Wall collapsed – no one injured – adjourned to a back place called Jackson’s Pit, a short distance from the School.

2 reform petitions – 1. Agreed upon at the George St Radical meeting desiring universal suffrage, etc. 2500 sigs. Second requesting a more extended mode of franchise.

Public meeting at Lees – Weds last very numerous and spirited meeting called by the constables of Lees and Knott Lanes division – Old School Room Lees. Petition parl for repeal of Corn Laws and EIC monopoly.

 

Feb 9th 1831 – Reform meeting took place on Weds last in the Free Grammar School – attendance restricted to proprietors of land or houses within the township. Wm Crompton Esq in chair.

Public meeting at Lees Weds last Old School Room.

March 7th 1831 – on Mon eve last a numerous meeting held in the Union Room, West St for discussing proposed ministerial plan of Reform.

Reform meeting – Mon eve last (Begin March 31) reform meeting Union Room, West St, John Knight in chair.

Mon March 14th – respectable meeting in free grammar school – reform bill.

Chadderton – Mon last spirited meeting called by the constables – School Room, Cowhill, petition for supporting Reform bill.

Shaw – Fri eve last, March 11th, school room.

Saddleworth – public dinner Fri last March 11th – at Dobcross – reform – James Lees of Delph Lodge, New Delph, in chair.

 

D-BUT F/4 – April 1831-Oct 1831

Ashton under Lyne – Fri last April 22nd public meeting held in Town Hall to consider sending deputation to London.,

Oldham spinners and colliers on strike.

Lees public meeting – respectable meeting of working classes and others held in the Square of the village of Lees near Oldham on Mon last May 30th 1831 for purpose of pursuing the plan recommended in the Voice of the people of sending a deputation up to London to obtain either household or universal suffrage.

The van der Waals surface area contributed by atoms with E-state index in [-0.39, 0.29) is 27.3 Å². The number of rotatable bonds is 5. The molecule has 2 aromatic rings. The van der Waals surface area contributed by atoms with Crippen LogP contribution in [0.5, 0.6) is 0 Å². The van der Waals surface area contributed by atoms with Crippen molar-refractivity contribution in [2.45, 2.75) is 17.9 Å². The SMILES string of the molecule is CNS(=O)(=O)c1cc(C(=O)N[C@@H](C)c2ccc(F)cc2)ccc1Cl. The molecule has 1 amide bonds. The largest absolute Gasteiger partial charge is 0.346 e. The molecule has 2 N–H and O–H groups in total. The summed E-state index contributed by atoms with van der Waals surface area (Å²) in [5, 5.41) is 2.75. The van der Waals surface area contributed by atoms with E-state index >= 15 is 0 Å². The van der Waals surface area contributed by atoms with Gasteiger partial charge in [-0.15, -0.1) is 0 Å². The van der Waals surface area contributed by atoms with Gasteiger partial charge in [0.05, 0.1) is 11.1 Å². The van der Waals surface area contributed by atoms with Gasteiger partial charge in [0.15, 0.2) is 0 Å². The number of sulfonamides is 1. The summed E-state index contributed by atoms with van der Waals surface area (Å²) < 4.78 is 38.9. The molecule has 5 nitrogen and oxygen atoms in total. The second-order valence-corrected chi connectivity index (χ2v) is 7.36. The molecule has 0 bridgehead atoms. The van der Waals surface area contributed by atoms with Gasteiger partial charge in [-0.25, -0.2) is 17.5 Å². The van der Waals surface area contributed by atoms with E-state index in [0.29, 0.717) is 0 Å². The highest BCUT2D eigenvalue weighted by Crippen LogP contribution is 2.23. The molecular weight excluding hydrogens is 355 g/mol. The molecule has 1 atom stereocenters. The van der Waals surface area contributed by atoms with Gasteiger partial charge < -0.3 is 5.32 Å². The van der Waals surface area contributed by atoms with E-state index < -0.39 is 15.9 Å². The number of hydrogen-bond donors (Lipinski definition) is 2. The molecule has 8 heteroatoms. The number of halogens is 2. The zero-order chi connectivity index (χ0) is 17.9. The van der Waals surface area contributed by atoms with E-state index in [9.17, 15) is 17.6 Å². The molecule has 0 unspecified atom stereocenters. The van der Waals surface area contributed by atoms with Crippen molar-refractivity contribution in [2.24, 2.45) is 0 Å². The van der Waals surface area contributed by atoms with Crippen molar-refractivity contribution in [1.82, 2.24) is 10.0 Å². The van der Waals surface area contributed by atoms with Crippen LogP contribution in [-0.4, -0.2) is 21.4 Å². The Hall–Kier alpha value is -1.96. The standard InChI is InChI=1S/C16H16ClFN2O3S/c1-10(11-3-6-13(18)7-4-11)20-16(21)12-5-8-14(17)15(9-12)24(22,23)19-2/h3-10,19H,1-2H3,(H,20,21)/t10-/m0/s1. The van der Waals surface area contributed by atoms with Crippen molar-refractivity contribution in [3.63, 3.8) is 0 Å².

Radicals vs Corn Laws – public meeting of the Oldham real radicals – 500 – assembled on Bent Green, the usual scene of the feats of the Oldham Liberals on Mon last (July 4th) to petition for a total repeal of the Corn Laws.

Ceremony of the Coronation at Lees, Saddleworth etc. Early on Thurs morn Sep 8th in honour of their Majesties Coronation a procession of the authorities, principal inhabitants on horse and foot…assembled at Lees cum Hey, near Oldham, and on their being joined by the Oldham Above Town procession, walked thro’ Hey, Austerlands, Waterhead Mill, Greenacres Moor and Dolstile, and back to Lees by the side of the Moor. Dinner at the New Inn.

Saddleworth – procession moved from the Bell Inn at New Delph, on Thursday…thro’ Delph, Dobcross, Weakey, Woolroad, and upper Mill to New Delph again.

Waterhead Mill – numerous meeting of inhabitants of this populous village Monday evening last in large room of George and Dragon Inn.

Newton and Failsworth – Monday last – schoolroom near Failsworth Pole.

Royton – Monday evening School Room – Mr Buckley constable in chair. Mr Fitton forcibly dwelt on the importance of aiding the ministers but praying for more extensive measures.

Leypayers’ meeting Wednesday last April 6th – vestry to elect overseers held in vestry of Methodist Sunday School St Domingo St.

Coronation festivities – at Greenacres Moor Thursday morning September 5th – Hat and Feather, thro’ Mount Pleasant St, side o’th’moor, Clarksfield, Roe Lane, Lees Brook to the lees procession with which they walked thro’ Hey, Austerlands, Waterhead Mills, Greenacres Moor.

Oldham – assembled on the waste ground belonging to Earl Curzon Howe, and fronting Lord St, Oldham, adorned with ribbons and medals. General town’s procession formed in Lord St – 12 o’clock thro’ High St, Mill End, Yorkshire St,Oldham Lane, Mumps and Greenacres moor, returning by Croft Bank, Mount Pleasant St, thro’ Market place, up Henshaw St, down Barker St, Royton St, St Domingo St, Manchester St, Fog Lane, to Primrose Bank and from thence to the market place, up George St on Bardsley Brow, the proceedings concluded in the market place.

Procession includes brethren of the Orange Lodge with flags, staff, sashes, a bible born on a cushion, authorities of the lodge in surplices and with white staves surmounted with doves.